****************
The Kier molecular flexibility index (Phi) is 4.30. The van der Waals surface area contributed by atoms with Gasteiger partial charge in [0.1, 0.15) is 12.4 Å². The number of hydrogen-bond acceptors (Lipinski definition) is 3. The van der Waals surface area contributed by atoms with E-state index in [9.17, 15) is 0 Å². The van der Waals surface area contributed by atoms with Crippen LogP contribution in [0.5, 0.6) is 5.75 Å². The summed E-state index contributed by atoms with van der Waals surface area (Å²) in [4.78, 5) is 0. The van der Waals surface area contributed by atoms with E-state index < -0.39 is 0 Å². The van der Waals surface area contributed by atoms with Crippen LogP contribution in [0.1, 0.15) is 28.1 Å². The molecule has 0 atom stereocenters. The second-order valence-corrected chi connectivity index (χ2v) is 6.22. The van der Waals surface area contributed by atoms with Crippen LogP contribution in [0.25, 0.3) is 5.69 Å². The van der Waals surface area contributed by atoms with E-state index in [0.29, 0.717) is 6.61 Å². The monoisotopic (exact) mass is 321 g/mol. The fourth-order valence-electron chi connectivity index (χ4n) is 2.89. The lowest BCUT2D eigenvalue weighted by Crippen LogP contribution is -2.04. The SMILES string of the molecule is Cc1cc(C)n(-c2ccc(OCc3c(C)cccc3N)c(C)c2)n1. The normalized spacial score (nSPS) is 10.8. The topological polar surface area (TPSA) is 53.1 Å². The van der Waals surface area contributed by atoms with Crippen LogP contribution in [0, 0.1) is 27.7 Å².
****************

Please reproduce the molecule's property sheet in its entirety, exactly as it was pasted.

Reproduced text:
The Kier molecular flexibility index (Phi) is 4.30. The van der Waals surface area contributed by atoms with Gasteiger partial charge in [0.1, 0.15) is 12.4 Å². The number of hydrogen-bond acceptors (Lipinski definition) is 3. The van der Waals surface area contributed by atoms with E-state index in [9.17, 15) is 0 Å². The van der Waals surface area contributed by atoms with Crippen LogP contribution in [0.5, 0.6) is 5.75 Å². The summed E-state index contributed by atoms with van der Waals surface area (Å²) in [4.78, 5) is 0. The van der Waals surface area contributed by atoms with E-state index < -0.39 is 0 Å². The van der Waals surface area contributed by atoms with Crippen LogP contribution in [0.1, 0.15) is 28.1 Å². The molecule has 0 atom stereocenters. The second-order valence-corrected chi connectivity index (χ2v) is 6.22. The van der Waals surface area contributed by atoms with Crippen LogP contribution in [0.25, 0.3) is 5.69 Å². The van der Waals surface area contributed by atoms with E-state index in [0.29, 0.717) is 6.61 Å². The monoisotopic (exact) mass is 321 g/mol. The fourth-order valence-electron chi connectivity index (χ4n) is 2.89. The lowest BCUT2D eigenvalue weighted by Crippen LogP contribution is -2.04. The SMILES string of the molecule is Cc1cc(C)n(-c2ccc(OCc3c(C)cccc3N)c(C)c2)n1. The normalized spacial score (nSPS) is 10.8. The topological polar surface area (TPSA) is 53.1 Å². The van der Waals surface area contributed by atoms with Crippen LogP contribution in [0, 0.1) is 27.7 Å².